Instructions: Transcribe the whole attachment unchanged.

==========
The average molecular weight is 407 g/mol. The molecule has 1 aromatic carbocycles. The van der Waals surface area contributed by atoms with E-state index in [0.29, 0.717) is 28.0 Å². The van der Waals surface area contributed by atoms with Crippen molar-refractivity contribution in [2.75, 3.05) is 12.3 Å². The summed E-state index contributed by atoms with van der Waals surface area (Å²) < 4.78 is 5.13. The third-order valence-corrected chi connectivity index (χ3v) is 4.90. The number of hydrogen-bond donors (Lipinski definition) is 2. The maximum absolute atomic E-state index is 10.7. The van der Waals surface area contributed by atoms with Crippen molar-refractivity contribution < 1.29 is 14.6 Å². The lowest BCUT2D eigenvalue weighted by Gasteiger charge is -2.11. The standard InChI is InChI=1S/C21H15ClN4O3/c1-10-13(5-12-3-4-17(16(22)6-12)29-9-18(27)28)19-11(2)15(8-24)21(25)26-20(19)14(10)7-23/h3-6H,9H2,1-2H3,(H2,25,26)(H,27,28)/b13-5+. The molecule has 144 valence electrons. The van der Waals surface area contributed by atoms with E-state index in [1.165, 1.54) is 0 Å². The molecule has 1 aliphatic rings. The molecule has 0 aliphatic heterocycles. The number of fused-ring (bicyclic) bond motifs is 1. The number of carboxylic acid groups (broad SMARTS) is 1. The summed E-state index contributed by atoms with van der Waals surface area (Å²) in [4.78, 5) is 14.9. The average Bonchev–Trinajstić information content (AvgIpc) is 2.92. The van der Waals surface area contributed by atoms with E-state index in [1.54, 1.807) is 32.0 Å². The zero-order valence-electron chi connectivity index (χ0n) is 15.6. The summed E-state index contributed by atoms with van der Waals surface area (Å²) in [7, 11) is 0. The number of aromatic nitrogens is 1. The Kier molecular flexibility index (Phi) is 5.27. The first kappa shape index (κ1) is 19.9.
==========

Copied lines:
The average molecular weight is 407 g/mol. The molecule has 1 aromatic carbocycles. The van der Waals surface area contributed by atoms with E-state index in [0.29, 0.717) is 28.0 Å². The van der Waals surface area contributed by atoms with Crippen molar-refractivity contribution in [2.75, 3.05) is 12.3 Å². The summed E-state index contributed by atoms with van der Waals surface area (Å²) < 4.78 is 5.13. The third-order valence-corrected chi connectivity index (χ3v) is 4.90. The number of hydrogen-bond donors (Lipinski definition) is 2. The maximum absolute atomic E-state index is 10.7. The van der Waals surface area contributed by atoms with Crippen molar-refractivity contribution < 1.29 is 14.6 Å². The lowest BCUT2D eigenvalue weighted by Gasteiger charge is -2.11. The standard InChI is InChI=1S/C21H15ClN4O3/c1-10-13(5-12-3-4-17(16(22)6-12)29-9-18(27)28)19-11(2)15(8-24)21(25)26-20(19)14(10)7-23/h3-6H,9H2,1-2H3,(H2,25,26)(H,27,28)/b13-5+. The molecule has 144 valence electrons. The van der Waals surface area contributed by atoms with E-state index in [1.165, 1.54) is 0 Å². The molecule has 1 aliphatic rings. The molecule has 0 aliphatic heterocycles. The number of fused-ring (bicyclic) bond motifs is 1. The number of carboxylic acid groups (broad SMARTS) is 1. The summed E-state index contributed by atoms with van der Waals surface area (Å²) in [4.78, 5) is 14.9. The average Bonchev–Trinajstić information content (AvgIpc) is 2.92. The van der Waals surface area contributed by atoms with E-state index in [1.54, 1.807) is 32.0 Å². The zero-order valence-electron chi connectivity index (χ0n) is 15.6. The summed E-state index contributed by atoms with van der Waals surface area (Å²) in [7, 11) is 0. The number of aromatic nitrogens is 1. The Kier molecular flexibility index (Phi) is 5.27. The first kappa shape index (κ1) is 19.9.